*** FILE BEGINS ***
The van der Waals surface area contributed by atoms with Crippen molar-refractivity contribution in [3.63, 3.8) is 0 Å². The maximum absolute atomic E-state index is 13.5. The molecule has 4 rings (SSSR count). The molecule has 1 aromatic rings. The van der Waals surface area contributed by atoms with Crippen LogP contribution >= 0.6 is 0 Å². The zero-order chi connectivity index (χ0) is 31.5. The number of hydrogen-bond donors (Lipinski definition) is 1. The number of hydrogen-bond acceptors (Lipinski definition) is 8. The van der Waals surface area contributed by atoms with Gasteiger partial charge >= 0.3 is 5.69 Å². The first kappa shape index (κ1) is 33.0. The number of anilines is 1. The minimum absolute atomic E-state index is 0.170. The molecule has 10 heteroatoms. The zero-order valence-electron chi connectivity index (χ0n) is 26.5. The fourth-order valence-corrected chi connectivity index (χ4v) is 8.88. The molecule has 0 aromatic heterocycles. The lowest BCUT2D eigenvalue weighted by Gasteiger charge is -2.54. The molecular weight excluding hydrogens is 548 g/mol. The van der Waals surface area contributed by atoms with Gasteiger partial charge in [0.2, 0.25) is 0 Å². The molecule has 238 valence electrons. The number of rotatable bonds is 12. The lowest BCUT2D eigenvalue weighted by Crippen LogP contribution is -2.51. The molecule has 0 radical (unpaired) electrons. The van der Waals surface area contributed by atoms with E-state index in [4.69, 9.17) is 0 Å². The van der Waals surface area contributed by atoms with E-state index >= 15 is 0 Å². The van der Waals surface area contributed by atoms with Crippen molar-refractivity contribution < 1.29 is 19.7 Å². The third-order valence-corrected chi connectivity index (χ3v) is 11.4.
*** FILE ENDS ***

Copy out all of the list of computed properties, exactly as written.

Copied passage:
The van der Waals surface area contributed by atoms with Crippen molar-refractivity contribution in [3.63, 3.8) is 0 Å². The maximum absolute atomic E-state index is 13.5. The molecule has 4 rings (SSSR count). The molecule has 1 aromatic rings. The van der Waals surface area contributed by atoms with Crippen LogP contribution >= 0.6 is 0 Å². The zero-order chi connectivity index (χ0) is 31.5. The number of hydrogen-bond donors (Lipinski definition) is 1. The number of hydrogen-bond acceptors (Lipinski definition) is 8. The van der Waals surface area contributed by atoms with Gasteiger partial charge >= 0.3 is 5.69 Å². The first kappa shape index (κ1) is 33.0. The number of anilines is 1. The minimum absolute atomic E-state index is 0.170. The molecule has 10 heteroatoms. The zero-order valence-electron chi connectivity index (χ0n) is 26.5. The fourth-order valence-corrected chi connectivity index (χ4v) is 8.88. The molecule has 0 aromatic heterocycles. The lowest BCUT2D eigenvalue weighted by Gasteiger charge is -2.54. The molecular weight excluding hydrogens is 548 g/mol. The van der Waals surface area contributed by atoms with Gasteiger partial charge in [0.2, 0.25) is 0 Å². The molecule has 238 valence electrons. The number of rotatable bonds is 12. The lowest BCUT2D eigenvalue weighted by Crippen LogP contribution is -2.51. The molecule has 0 radical (unpaired) electrons. The van der Waals surface area contributed by atoms with E-state index in [4.69, 9.17) is 0 Å². The van der Waals surface area contributed by atoms with E-state index >= 15 is 0 Å². The van der Waals surface area contributed by atoms with Crippen molar-refractivity contribution < 1.29 is 19.7 Å². The third-order valence-corrected chi connectivity index (χ3v) is 11.4.